I like what I hear, so I rise up to my left elbow. I wince from the pain in my backside. I push myself up to my knees and gratefully take a slim, finely gloved hand up. On the way up, even through her coat, I note the perfect ankles happen to be attached to a perfect body. I stand, stooped over a bit as I work on regaining my breath. I manage to mutter, “thank you.”

“Was the fall truly that embarrassing, or are you too scared to speak to a head as eloquently as you speak to ankles?” I hear the mirth in her voice and I fear another attack of laughter.

I straighten up as I reply, “Well, uh, yeah, embarrassment is why, but it is an embarrassment that I had to fall for, I mean in front of, such a beautiful woma – Oh my god!” I know I’m about to make the biggest mistake of my adult life, but the words tumble out of my mouth like a rocket at full thrust. “Marci, uh, Miss Pickering, uh, I am so sorry, I mean, I did not know it was you, um I, um…”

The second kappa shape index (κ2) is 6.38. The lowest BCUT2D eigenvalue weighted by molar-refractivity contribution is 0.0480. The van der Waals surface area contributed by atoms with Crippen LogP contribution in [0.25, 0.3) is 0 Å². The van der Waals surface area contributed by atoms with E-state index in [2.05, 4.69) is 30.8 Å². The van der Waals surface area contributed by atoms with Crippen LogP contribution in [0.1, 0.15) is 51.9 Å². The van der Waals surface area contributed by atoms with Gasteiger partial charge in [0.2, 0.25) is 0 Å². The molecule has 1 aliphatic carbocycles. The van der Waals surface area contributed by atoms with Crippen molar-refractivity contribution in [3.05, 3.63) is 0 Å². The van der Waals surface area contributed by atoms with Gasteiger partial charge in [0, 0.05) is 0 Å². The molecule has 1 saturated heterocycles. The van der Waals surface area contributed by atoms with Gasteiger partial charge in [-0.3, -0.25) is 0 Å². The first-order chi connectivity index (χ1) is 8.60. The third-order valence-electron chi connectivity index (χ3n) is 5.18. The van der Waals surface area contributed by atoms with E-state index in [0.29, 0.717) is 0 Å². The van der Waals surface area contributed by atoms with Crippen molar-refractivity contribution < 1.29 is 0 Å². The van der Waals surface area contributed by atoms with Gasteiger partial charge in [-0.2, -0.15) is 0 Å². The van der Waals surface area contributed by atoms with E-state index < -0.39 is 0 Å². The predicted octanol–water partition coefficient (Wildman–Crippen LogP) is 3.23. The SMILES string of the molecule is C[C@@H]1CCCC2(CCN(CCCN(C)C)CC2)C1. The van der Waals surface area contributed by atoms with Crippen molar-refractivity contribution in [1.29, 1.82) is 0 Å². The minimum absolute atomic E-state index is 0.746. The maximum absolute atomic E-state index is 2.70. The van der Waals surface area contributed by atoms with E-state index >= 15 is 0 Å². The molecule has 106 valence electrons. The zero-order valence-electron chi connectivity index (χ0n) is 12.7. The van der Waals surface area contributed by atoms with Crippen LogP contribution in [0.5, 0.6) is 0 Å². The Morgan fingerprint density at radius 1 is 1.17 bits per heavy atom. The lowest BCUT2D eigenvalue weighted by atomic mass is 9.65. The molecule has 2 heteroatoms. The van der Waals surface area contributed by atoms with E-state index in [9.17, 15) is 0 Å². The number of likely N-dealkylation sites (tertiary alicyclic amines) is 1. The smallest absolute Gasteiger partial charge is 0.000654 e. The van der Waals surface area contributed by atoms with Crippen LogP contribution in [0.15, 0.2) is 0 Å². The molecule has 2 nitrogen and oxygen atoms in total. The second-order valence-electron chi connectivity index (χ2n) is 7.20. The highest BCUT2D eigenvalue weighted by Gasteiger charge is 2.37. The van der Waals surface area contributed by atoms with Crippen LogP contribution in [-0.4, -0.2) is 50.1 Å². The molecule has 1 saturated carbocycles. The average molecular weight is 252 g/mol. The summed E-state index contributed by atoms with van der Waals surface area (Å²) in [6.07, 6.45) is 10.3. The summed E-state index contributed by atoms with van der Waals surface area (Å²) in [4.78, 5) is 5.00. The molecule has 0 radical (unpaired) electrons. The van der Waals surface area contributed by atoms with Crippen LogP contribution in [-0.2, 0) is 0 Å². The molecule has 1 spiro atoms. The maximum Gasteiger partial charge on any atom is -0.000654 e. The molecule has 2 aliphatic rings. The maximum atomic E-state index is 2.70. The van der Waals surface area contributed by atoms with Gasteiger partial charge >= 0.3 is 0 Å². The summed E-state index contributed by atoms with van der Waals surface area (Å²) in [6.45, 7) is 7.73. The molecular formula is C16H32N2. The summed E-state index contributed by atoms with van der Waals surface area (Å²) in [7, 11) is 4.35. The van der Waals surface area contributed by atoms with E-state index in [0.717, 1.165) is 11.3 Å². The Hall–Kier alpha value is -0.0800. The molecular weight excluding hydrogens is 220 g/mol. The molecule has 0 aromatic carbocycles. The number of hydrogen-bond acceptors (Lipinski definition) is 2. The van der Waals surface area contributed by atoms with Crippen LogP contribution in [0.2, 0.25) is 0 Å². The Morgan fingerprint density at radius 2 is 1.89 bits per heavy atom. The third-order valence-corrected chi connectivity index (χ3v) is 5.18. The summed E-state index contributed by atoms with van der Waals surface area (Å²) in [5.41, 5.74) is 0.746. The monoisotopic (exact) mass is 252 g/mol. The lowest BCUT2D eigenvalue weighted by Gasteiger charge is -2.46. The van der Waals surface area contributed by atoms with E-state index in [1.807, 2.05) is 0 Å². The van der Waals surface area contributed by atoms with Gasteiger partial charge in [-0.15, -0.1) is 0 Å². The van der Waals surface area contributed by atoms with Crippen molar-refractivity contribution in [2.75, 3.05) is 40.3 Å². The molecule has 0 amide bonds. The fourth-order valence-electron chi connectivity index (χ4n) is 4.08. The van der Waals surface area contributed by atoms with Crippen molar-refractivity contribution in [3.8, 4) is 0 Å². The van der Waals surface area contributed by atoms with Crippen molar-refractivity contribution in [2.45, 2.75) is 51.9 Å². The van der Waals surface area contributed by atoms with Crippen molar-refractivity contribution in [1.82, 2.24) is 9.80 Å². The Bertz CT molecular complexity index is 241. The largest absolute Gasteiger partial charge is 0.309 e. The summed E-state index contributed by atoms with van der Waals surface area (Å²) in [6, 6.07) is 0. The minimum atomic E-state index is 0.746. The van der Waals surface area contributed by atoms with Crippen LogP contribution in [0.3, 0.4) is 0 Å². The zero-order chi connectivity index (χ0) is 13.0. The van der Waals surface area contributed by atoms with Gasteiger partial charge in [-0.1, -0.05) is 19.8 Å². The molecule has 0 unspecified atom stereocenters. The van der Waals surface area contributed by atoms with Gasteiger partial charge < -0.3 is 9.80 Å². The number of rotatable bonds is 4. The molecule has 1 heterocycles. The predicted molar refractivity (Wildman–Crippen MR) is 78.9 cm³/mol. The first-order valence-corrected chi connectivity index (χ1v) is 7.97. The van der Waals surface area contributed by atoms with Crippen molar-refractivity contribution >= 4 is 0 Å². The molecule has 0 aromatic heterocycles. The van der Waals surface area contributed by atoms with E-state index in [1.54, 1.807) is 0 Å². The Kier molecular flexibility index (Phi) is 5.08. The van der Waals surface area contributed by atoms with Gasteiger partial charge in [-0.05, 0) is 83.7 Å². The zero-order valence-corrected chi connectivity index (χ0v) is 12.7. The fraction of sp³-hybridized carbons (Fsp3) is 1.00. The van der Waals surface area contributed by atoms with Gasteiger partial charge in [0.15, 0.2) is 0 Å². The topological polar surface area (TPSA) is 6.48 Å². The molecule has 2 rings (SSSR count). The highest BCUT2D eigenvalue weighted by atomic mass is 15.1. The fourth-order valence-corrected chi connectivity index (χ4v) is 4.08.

“Does this mean my ankles have lost their luster? They were perfect specimens a few moments ago.”

“Well, no ma’am, I mean, how could they be, it’s just that…”

“Just what?”

Time to bail out and cut losses. “I did not mean to offend you. I tend to be a bit silly and too playful at times. I hope you will accept my sincere apology.” I hope the conviction in my voice carries enough weight to save my job.

“I will not accept that apology,” she stated with the practiced air of a powerful CEO. “And the main reason I won’t accept it is I was not in the least offended. In fact, I haven’t had this much fun since before my father died. He always kept me laughing.”

“Thank you Miss Pickering.”

“You have me at a bit of a disadvantage. I know you meet with the Board, but all I know is your last name is Pitchford.”

“Marty, ma’am, Marty Pitchford.” I extend my right hand to meet hers.

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About Michael Ray King

A five-time Royal Palm Literary Award-winning author of nine books, I also am a contributing author to four Rogues Gallery Writers books including - "Writing is Easy, More Writing is Easy, Fictitious Fiction," and the recently released, "The Method Writers." I'm the owner of MRK Publishing, a small press book publisher. I also teach seminars and webinars on how to write books and how to blog as well as consulting one-on-one with aspiring writers. View all posts by Michael Ray King

2 responses to “A New Life (Part Two)